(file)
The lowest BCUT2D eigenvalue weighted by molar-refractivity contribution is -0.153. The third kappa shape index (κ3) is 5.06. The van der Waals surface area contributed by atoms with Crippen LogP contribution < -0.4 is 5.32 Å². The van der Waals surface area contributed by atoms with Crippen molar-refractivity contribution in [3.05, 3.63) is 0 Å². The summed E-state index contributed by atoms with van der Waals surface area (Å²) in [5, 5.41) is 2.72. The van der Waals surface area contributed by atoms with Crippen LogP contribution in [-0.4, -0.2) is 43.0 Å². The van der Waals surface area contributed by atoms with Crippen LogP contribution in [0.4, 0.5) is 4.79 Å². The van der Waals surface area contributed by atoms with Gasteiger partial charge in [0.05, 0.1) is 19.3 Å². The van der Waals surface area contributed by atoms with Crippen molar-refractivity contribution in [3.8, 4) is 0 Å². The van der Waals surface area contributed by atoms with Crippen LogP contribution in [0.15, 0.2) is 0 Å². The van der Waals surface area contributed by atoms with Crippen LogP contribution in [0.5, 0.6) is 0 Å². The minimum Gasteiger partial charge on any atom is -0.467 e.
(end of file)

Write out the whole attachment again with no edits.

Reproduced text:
The lowest BCUT2D eigenvalue weighted by molar-refractivity contribution is -0.153. The third kappa shape index (κ3) is 5.06. The van der Waals surface area contributed by atoms with Crippen LogP contribution < -0.4 is 5.32 Å². The van der Waals surface area contributed by atoms with Crippen molar-refractivity contribution in [3.05, 3.63) is 0 Å². The summed E-state index contributed by atoms with van der Waals surface area (Å²) in [5, 5.41) is 2.72. The van der Waals surface area contributed by atoms with Crippen LogP contribution in [-0.4, -0.2) is 43.0 Å². The van der Waals surface area contributed by atoms with Crippen LogP contribution in [0.4, 0.5) is 4.79 Å². The van der Waals surface area contributed by atoms with Gasteiger partial charge in [0.05, 0.1) is 19.3 Å². The van der Waals surface area contributed by atoms with Crippen molar-refractivity contribution in [3.8, 4) is 0 Å². The van der Waals surface area contributed by atoms with Crippen LogP contribution in [0.15, 0.2) is 0 Å². The van der Waals surface area contributed by atoms with Crippen LogP contribution in [0.5, 0.6) is 0 Å². The minimum Gasteiger partial charge on any atom is -0.467 e.